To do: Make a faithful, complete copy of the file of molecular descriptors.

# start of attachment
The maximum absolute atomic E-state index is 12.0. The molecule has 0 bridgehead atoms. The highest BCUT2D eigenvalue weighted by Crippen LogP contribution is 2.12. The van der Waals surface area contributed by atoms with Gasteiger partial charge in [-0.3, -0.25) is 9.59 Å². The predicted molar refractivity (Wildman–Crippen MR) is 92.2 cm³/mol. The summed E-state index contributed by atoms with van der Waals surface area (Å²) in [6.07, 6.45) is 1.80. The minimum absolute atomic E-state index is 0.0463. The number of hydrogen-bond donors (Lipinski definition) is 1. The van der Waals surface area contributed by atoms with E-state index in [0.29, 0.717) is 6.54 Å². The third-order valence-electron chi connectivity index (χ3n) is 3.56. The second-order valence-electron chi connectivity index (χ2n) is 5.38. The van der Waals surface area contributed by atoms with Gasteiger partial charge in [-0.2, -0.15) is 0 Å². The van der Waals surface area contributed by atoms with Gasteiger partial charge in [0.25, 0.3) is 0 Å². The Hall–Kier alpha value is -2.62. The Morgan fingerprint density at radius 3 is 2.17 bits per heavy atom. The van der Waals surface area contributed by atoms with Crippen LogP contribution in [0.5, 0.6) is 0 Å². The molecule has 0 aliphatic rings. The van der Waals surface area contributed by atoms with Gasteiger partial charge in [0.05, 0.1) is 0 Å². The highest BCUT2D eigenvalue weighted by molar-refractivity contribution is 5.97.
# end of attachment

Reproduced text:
The maximum absolute atomic E-state index is 12.0. The molecule has 0 bridgehead atoms. The highest BCUT2D eigenvalue weighted by Crippen LogP contribution is 2.12. The van der Waals surface area contributed by atoms with Gasteiger partial charge in [-0.3, -0.25) is 9.59 Å². The predicted molar refractivity (Wildman–Crippen MR) is 92.2 cm³/mol. The summed E-state index contributed by atoms with van der Waals surface area (Å²) in [6.07, 6.45) is 1.80. The minimum absolute atomic E-state index is 0.0463. The number of hydrogen-bond donors (Lipinski definition) is 1. The van der Waals surface area contributed by atoms with E-state index in [0.29, 0.717) is 6.54 Å². The third-order valence-electron chi connectivity index (χ3n) is 3.56. The second-order valence-electron chi connectivity index (χ2n) is 5.38. The van der Waals surface area contributed by atoms with Gasteiger partial charge in [-0.2, -0.15) is 0 Å². The van der Waals surface area contributed by atoms with Gasteiger partial charge in [0.25, 0.3) is 0 Å². The Hall–Kier alpha value is -2.62. The Morgan fingerprint density at radius 3 is 2.17 bits per heavy atom. The van der Waals surface area contributed by atoms with Crippen LogP contribution in [0.5, 0.6) is 0 Å². The molecule has 0 aliphatic rings. The van der Waals surface area contributed by atoms with Gasteiger partial charge in [0.05, 0.1) is 0 Å². The highest BCUT2D eigenvalue weighted by molar-refractivity contribution is 5.97.